After hours of braising, oh so tender

Once boiling, return the lamb to the pot and do your best to submerge it in the liquid. Mine were huge so this wasn’t happening, so that makes rotating the shanks periodically during cooking all the more important (something I did roughly every 45 minutes-1 hour). Cover the pot and put it in a 350°F oven for anywhere between 2.5 and 4 hours (the goal is fork tender meat). I opted for 4 since I had a lot of meat in there.

Blood Orange and Fig Braised Lamb Shanks

When time is up, get the lamb out of the pot. Now, there could be a lot of fat sitting on top of all the liquid in the pot. Do your best to spoon it all out (likewise for the rosemary stem and whole spices). If you’d rather not bother with this step (and you have spare time!), you could just put the liquid in the fridge for several hours as the fat will solidify on top and make for easy removal. With the liquid cleaned of excess fat, puree it in a blender (or using one of my favorite toys: an immersion blender) so it looks more saucy rather than stewy. Reduce this liquid over high heat until you’re happy with the thickness (expect around 5-10 minutes or so). Then, portion the shanks how you’d like to serve them and return them to the pan to warm them back up.

I served this over a bed of cous cous with a good ladle of sauce on top (cous cous, rice, or other absorbent sides are good since you’ll want to sop that sauce right up). Enjoy!

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13 Responses to “Blood Orange and Fig Braised Lamb Shanks”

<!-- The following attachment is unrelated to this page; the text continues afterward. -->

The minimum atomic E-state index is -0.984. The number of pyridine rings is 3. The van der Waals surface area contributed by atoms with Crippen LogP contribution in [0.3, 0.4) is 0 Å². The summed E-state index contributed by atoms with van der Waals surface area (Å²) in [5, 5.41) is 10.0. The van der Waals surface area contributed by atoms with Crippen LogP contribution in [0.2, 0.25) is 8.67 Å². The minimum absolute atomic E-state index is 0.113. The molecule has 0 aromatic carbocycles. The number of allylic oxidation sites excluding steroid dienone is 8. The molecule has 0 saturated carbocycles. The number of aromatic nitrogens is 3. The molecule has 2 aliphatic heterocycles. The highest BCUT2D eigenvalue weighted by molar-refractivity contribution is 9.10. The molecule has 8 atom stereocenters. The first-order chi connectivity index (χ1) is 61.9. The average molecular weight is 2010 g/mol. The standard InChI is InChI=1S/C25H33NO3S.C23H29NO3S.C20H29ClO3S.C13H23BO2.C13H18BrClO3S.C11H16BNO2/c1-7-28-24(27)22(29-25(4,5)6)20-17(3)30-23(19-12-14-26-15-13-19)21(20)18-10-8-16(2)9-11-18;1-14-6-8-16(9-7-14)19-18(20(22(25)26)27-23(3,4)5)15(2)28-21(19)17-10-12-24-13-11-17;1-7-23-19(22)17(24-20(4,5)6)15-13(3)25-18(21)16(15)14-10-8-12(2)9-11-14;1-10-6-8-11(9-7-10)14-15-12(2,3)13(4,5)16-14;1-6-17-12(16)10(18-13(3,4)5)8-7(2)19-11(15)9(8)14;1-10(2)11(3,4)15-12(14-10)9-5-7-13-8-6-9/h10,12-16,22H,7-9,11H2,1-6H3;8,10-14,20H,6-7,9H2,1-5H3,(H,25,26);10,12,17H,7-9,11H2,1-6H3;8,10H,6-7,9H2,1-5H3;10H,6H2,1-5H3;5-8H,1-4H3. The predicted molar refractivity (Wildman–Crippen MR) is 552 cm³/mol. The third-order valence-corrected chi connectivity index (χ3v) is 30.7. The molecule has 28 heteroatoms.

1. the caked crusader Says:

    I have a tagine just crying out for it’s “maiden voyage” and this could be the one! I love all slow cooked meat – it’s the tenderness and rich flavour that is impossible to achieve any other way

  2. Helen Says:

    I’m really glad you liked this Mike! I’m not sure which area of the world this would come from either – I do know that those blood oranges in there are delicious with the figs and spices. I am so happy you tried it out and enjoyed it.

  3. Fearless Kitchen Says:

    Oh my goodness, I can almost smell this and it’s making me so hungry! I love lamb shanks, they’re one of my favorite cuts of meat, and what you’ve done to them is lovely.

  4. Jeff Says:

    Nice use of the blood orange! It plays so well with meat.

  5. pam Says:

    Oh my gosh! I have half a lamb coming in April. I am bookmarking this!

  6. Hélène Says:

    I never cook lamb. Looking at this no wonder why you cook with it. Looks great.

  7. Sam Says:

    That looks stunning! I love the lamb and orange combination.

  8. Kevin Says:

    That lamb looks tasty!

  9. Peter Says:

    Having such an affinity for lamb is a good thing…lamb haters suck!

    This dish oozes comfort, satisfaction and I want to dive into it!

  10. Sophie Says:

    MMMMM….I rerally want to eat that lamb right now,…!!!MMMMMM….The dish looks so delicious!!

  11. ilija Rojdev Says:

    How do I print this recipe

  12. Tom Says:

    Great recipe, but when do you add the zest?